Points of Impasse [In progress]
War is over. But I wonder, can the war be fixed with a peace treaty and a 1080 km long invisible ‘border’? Twenty-five years have passed since the Dayton agreement was signed, but both the country and its people remain divided. Our identity has been shaped by conflict, crafted by its violence. Consciously or not, hatred is passed on from generation to generation, the heavyweight of the war an enduring burden.
The territorial division of the country was imposed by the Dayton Peace Agreement in 1995, which essentially served to stop the war and to make peace. Politically and administratively, the Dayton Peace Agreement cemented the construction of a new Bosnia and Herzegovina based on ethnic divisions. The result of this political act is the Inter-Entity Boundary Line (IEBL) which divides the country into two entities and one district; the Republika Srpska, the Federation of Bosnia and Herzegovina, and the Brčko District.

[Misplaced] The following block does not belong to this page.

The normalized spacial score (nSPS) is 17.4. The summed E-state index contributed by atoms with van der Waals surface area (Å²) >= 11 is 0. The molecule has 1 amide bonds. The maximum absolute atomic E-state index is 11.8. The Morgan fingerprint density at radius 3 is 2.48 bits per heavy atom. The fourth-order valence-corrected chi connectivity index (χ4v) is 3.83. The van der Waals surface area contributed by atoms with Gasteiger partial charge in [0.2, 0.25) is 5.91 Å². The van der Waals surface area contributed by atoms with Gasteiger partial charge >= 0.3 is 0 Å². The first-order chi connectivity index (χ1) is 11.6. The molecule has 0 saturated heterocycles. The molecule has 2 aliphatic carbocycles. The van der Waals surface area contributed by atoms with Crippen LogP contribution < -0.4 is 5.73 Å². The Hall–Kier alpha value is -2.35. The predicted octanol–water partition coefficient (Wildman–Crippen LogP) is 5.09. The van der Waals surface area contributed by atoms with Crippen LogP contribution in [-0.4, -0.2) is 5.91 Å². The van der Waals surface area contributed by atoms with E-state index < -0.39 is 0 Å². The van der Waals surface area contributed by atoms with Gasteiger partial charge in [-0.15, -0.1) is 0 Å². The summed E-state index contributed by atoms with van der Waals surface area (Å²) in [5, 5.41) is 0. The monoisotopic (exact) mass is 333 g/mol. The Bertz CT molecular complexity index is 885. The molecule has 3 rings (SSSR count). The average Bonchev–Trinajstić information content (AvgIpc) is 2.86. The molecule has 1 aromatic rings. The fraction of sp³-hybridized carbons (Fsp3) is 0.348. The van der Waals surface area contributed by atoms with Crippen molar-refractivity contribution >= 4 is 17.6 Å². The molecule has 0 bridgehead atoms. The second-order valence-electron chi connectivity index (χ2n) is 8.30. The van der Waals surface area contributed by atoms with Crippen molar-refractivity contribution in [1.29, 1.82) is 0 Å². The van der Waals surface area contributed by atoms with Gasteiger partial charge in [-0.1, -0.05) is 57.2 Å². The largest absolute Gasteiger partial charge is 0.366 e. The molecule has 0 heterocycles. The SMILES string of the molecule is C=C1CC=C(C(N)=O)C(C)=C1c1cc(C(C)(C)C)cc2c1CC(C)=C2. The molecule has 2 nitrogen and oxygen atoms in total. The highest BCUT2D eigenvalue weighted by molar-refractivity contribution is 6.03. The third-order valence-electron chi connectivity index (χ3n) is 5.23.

Growing up in a post-war society where each ethnic group is represented by their own leaders and it’s right-wing parties, ethnic tensions and divisions are getting stronger than ever. Separate education systems work to replicate the divisions, and each side enforces its historical perspectives and political ideologies. Regardless of ethnicity, the entire population is falling. According to the estimates of numerous non-governmental organizations, between 170,000 and 200,000 citizens have left Bosnia and Herzegovina over the last five years.
I am interested in places that are close to the IEBL, places that metaphorically show the reality of a dysfunctional state and it’s division that I experience in everyday life. The documentary project “Points of Impasse” aims to draw the attention of the audience to the inter-entity line, with the intention of causing changes to the existing social and political situations in Bosnia and Herzegovina. The series of photographs shows the political landscape that affects individual and collective sense, a space that is indivisible in the perception of the holders of a collective identity.